We must … vigorously develop the cultural industry, launch major projects to lead the industry as a whole, speed up the development of cultural industry bases and clusters of cultural industries with regional features, nurture key enterprises and strategic investors, create a thriving cultural market and enhance the industry's international competitiveness.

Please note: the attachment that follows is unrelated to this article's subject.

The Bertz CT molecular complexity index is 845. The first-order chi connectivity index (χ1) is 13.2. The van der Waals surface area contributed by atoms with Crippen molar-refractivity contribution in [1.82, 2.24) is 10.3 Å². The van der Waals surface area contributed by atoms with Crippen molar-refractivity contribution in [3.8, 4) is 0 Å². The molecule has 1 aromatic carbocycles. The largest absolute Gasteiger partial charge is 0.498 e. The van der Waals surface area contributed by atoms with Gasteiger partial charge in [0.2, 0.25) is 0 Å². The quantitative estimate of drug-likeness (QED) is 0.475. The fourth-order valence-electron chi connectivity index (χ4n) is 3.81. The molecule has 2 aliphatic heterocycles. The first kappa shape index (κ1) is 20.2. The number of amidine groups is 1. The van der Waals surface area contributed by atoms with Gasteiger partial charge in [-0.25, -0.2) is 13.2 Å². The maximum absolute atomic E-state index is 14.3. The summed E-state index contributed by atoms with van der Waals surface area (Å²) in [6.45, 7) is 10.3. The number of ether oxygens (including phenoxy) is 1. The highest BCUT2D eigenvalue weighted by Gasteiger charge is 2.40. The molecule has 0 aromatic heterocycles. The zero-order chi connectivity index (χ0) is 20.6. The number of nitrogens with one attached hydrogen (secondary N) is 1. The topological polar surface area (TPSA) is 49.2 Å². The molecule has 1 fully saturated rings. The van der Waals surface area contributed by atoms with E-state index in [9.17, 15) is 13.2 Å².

There is a sense in which culture is closer to the surface in the developing world than it is in industrialised countries. No doubt the idealised vision of the agrarian economy peopled by happy peasants living and working in harmony with the land and their culture is and always has been far removed from the grim realities of subsistence survival in poorer countries. Yet one cannot spend any time in a developing country without becoming aware of the extent to which cultural traditions and inherited knowledge, practices and values permeate the conduct of domestic, social and commercial life in the countryside and in towns and villages, if not also in at least some parts of the larger cities. In these environments the pervasive presence of culture in its various manifestations is taken for granted, is part of everyday existence and is not in any direct sense a matter of policy concern. Indeed, up until now, cultural policy as an explicit aspect of government action has been virtually non-existent in many parts of the Third World; perhaps there has been some concern for protecting cultural heritage, or some support for traditional arts practice, or some effort to promote the arts in education, but rarely much more than that.
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